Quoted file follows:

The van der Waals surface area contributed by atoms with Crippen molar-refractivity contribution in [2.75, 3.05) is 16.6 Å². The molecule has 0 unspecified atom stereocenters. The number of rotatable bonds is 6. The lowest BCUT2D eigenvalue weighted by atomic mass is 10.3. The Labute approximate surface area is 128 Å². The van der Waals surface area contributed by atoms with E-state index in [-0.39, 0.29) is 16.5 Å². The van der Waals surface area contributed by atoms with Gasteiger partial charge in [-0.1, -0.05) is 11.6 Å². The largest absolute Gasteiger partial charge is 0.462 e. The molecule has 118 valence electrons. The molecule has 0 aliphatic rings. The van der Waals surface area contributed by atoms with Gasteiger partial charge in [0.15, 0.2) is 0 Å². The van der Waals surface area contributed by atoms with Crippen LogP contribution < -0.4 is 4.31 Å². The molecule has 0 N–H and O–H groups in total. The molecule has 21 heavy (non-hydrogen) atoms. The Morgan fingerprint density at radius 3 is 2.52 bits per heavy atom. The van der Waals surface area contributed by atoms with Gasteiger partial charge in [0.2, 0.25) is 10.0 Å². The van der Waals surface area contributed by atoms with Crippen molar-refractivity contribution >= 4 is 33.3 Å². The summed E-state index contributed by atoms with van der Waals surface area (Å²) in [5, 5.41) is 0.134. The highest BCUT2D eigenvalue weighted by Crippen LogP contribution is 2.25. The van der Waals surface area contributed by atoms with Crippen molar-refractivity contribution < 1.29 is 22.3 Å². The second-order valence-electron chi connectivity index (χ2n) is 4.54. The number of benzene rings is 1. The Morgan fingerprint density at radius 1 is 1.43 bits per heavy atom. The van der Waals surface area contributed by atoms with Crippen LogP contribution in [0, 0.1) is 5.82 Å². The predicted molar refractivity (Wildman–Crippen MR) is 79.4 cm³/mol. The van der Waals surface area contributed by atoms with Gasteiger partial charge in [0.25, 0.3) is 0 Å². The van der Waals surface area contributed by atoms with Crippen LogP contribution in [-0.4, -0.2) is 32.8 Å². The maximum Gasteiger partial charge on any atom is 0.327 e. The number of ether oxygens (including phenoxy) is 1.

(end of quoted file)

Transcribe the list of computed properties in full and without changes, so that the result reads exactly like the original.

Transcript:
The van der Waals surface area contributed by atoms with Crippen molar-refractivity contribution in [2.75, 3.05) is 16.6 Å². The molecule has 0 unspecified atom stereocenters. The number of rotatable bonds is 6. The lowest BCUT2D eigenvalue weighted by atomic mass is 10.3. The Labute approximate surface area is 128 Å². The van der Waals surface area contributed by atoms with E-state index in [-0.39, 0.29) is 16.5 Å². The van der Waals surface area contributed by atoms with Gasteiger partial charge in [-0.1, -0.05) is 11.6 Å². The largest absolute Gasteiger partial charge is 0.462 e. The molecule has 118 valence electrons. The molecule has 0 aliphatic rings. The van der Waals surface area contributed by atoms with Gasteiger partial charge in [0.15, 0.2) is 0 Å². The van der Waals surface area contributed by atoms with Crippen LogP contribution < -0.4 is 4.31 Å². The molecule has 0 N–H and O–H groups in total. The molecule has 21 heavy (non-hydrogen) atoms. The Morgan fingerprint density at radius 3 is 2.52 bits per heavy atom. The van der Waals surface area contributed by atoms with Gasteiger partial charge in [0.2, 0.25) is 10.0 Å². The van der Waals surface area contributed by atoms with Crippen molar-refractivity contribution >= 4 is 33.3 Å². The summed E-state index contributed by atoms with van der Waals surface area (Å²) in [5, 5.41) is 0.134. The highest BCUT2D eigenvalue weighted by Crippen LogP contribution is 2.25. The van der Waals surface area contributed by atoms with Crippen molar-refractivity contribution < 1.29 is 22.3 Å². The second-order valence-electron chi connectivity index (χ2n) is 4.54. The number of benzene rings is 1. The Morgan fingerprint density at radius 1 is 1.43 bits per heavy atom. The van der Waals surface area contributed by atoms with Crippen LogP contribution in [0, 0.1) is 5.82 Å². The predicted molar refractivity (Wildman–Crippen MR) is 79.4 cm³/mol. The van der Waals surface area contributed by atoms with Gasteiger partial charge in [0.25, 0.3) is 0 Å². The van der Waals surface area contributed by atoms with Crippen LogP contribution in [-0.4, -0.2) is 32.8 Å². The maximum Gasteiger partial charge on any atom is 0.327 e. The number of ether oxygens (including phenoxy) is 1.